This publication presents the results of research undertaken as part of the IMMA/BTC project of the Department of Education and Science (DES) and the Irish Museum of Modern Art (IMMA). This project ran over a four-year period from 1997 to 2001. The research draws on the views and experiences of teachers, artists, the Senior Curator: Head of Education and Community, IMMA, and the BTC Co-ordinator on the IMMA/BTC project.
The report presents an original framework for developing effective and sustainable arts education collaboration. This model illustrates the type of questioning in which prospective partners need to engage so as to determine whether a joint approach can actually be implemented. The model serves both as a diagnostic tool and a support for ongoing project development and review. The report concludes with a series of recommendations for best practice in arts education, which incorporates the learning from this pilot project and build on its significant achievements.
The Mapping Art Project was a developmental art project with young people between the ages of eight and twelve from three youth projects in Dublin’s south inner city - St Michael’s Parish Youth Project, Rialto Youth Project and Bluebell Youth Initiative. The project brought artists and youth workers together, to share knowledge, experience and skills in order to facilitate young people’s engagement with the visual arts. Based in the Irish Museum of Modern Art and the respective youth projects, the Mapping Art Project provided opportunities for young people to look at artwork, to meet and work with artists and to create artwork in response to their experiences. The Mapping Art Project was evaluated using an action research model with a view to identifying models of practice which could be disseminated and replicated.
To download the Mapping Art Project catalogue please follow the link:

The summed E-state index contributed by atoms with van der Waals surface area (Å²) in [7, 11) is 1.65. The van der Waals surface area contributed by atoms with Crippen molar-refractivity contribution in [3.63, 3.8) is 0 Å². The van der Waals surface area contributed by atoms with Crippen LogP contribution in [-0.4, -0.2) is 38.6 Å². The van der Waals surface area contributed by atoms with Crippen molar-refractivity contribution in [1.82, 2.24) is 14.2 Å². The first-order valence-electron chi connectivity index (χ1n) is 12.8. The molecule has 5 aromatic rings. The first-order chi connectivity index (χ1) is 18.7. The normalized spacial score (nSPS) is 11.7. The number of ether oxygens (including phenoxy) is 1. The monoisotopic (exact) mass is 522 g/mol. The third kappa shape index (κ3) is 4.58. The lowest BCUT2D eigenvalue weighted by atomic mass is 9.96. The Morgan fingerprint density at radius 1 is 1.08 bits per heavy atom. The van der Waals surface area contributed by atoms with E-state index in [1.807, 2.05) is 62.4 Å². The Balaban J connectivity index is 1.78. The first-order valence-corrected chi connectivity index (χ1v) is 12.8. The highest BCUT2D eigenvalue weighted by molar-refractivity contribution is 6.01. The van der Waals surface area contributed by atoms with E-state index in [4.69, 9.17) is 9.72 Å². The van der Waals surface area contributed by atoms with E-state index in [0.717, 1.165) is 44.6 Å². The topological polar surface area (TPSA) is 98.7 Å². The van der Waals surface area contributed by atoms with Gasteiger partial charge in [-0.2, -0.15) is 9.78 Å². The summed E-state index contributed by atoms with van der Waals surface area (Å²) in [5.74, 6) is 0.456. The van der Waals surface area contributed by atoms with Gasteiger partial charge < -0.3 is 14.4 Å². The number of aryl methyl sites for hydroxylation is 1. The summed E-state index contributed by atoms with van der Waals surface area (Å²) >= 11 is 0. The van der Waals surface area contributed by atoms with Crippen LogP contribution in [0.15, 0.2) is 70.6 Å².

Download: Mapping catalogue (Adobe pdf - 463KB)
even her nudes were lovely: towards a connected self-reliance at the Irish Museum of Modern Art 2000
The Older People’s Programme was the focus of research carried out by the Adult and Community Education Department of the University of Ireland at Maynooth. The result of the research was a publication called even here nudes were lovely: towards connected self-reliance at the Irish Museum of Modern Art. One of the main findings of the research was that involvement in the arts contributed towards well-being and independent living for older people. A research report is available please contact the Education and Community Department for further information.
Council of National Cultural Institutions: A Policy Framework for Education, Community, Outreach (ECO) 2004
Published 2004, ISBN: 0-9547261-0-3
This seminal Policy Framework document marks a significant moment in the development of the ten national cultural institutions in relation to public access, described here as Education, Community and Outreach (ECO) programming.
The aim was to establish shared understandings and common points of reference that would clarify the nature and purpose of ECO work, to assist dialogue about ECO within CNCI and key government departments and agencies; and to establish a basis for any future joint actions in this field. The document clarifies and articulates policy principles and guidelines to inform practice in this area and to influence its wider policy and resource context